Quick weather station software quiz: How often should I back up my weather station software data?
Unless you want all your data to be lost because of a storm, back up your data the minute your home receiver sends a storm warning alarm.
Most weather station software will store data for up to two weeks, but it's up to you to create computer backups for longer periods. Some tips:
* We recommend backing up your data on CD-RW.
* If you can buy higher-end tape drives, do so.
* If you're uploading data onto a weather Web site, make sure your Web hosting service mnakes regular data backups.
* If you do CD-RW backups, make multiple copies and store some in the freezer or safe...just in case the power goes out and the continued humidity you've been tracking overheats your CD-RW copies.
* Invest in surge protectors for your weather receivers and your PC weather stations so power surges don't short them out.
Now that you've predicted a blizzard's coming thanks to your software and your eight months of reports, you can back up your data with complete confidence.
Your home computer workstation has more gizmos and gadgets than a Silicon Valley company. The last thing you need is a PC weather station data logger to rarrange on your desk. Do you need it close at hand to gather accurate data? Some data logger tips:
--Data loggers such as the WeatherLink DataLogger connect to your computer weather station via a serial or USB port. You can buy cables from the retailer that sells your weather station software.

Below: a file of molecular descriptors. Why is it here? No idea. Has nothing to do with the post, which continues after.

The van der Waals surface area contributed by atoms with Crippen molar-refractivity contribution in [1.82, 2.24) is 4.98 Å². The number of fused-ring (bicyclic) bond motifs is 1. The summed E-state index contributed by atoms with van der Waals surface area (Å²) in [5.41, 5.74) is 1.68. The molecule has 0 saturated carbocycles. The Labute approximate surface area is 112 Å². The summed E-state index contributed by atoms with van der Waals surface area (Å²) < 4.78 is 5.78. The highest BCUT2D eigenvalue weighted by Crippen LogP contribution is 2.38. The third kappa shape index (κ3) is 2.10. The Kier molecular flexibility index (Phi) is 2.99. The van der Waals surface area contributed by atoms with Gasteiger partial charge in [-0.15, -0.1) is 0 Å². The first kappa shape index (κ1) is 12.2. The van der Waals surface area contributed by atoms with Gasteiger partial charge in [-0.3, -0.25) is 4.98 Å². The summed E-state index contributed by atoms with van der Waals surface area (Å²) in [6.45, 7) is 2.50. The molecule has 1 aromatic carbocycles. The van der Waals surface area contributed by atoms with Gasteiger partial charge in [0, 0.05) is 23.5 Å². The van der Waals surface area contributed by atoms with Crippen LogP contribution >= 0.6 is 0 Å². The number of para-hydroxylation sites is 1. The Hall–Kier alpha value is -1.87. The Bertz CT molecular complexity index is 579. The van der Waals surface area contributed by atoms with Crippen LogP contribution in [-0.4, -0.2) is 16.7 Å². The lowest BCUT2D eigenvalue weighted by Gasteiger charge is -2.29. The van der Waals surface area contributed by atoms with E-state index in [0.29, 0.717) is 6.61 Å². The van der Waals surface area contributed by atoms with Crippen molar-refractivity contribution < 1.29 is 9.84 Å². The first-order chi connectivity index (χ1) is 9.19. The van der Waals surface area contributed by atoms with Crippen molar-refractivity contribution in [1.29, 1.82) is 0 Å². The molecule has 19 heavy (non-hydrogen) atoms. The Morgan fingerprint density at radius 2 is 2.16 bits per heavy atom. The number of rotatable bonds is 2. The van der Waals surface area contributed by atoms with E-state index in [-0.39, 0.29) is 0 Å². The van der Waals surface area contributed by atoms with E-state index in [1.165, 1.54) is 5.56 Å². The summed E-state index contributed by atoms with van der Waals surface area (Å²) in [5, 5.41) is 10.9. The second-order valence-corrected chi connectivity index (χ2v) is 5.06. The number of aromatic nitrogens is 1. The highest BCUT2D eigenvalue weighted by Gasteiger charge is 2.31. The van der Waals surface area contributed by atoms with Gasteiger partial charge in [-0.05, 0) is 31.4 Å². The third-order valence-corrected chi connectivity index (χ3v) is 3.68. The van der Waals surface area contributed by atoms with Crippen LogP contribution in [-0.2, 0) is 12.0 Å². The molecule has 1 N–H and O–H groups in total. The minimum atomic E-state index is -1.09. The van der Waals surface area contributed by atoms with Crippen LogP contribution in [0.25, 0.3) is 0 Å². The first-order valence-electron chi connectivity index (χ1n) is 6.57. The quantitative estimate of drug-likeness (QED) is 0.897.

--If you don't have either a serial port or USB port free, you can place your data logger outside, since it receives wireless signals. Protect the data logger from the elements, pollution, dirt, and animals.
--You can buy adapters to convert male to female ports and female to male so that your serial cable can connect with your computer.
--Your remote data logger won't collect data in real time, so if you're not in a hurry to record the weekly barometric pressure chart, you can retrieve archive data later. The data logger can store temperatures and percentages for up to a month.
If you want real-time data, consider retiring some of those high-tech gadgets or swapping out devices that you use infrequently. Technolgoy is supposed to make our lvies less cluttered, after all.
Hal 9000 may have been paranoid, but your home weather station main receiver won't revolt if you view soil readings from May to August on your PC or Mac.
Even without homicidal LaCrosse main unit receivers, you shouldn't rely solely on your weather station software. After all, you bought the weather station to get away from those weather displays on your desktop or laptop. There are some things you can't find on the Internet. If you're locked into analyzing weather data on a computer weather station, you'll forget to check outside for:
* That humid damp-shirt feeling, which your hygrometer tells you is the dewpoint rising. But your weather station said you had 10 percent humidity and your WeatherLink software indicates that the humidity will be low in the next month.
* Your garden. Why do the plants look so wilted? You have them on automatic sprinkler system connected to the WeatherLink. Is this a conspiracy?
* The frost damage. Your weather trends analysis said there wouldn't be heavy frost, but the elements have battered your wooden shingles.
* The comfort zones in your house. Isn't it too chilly in here? Your fuel usage analysis said you didn't need to heat your home as much...hmmm.
Relax. You're probably feeling guilty about spending so much time with your nifty new software, which can stream data from several different sensors. Just make sure your home receiver unit doesn't feel lonely.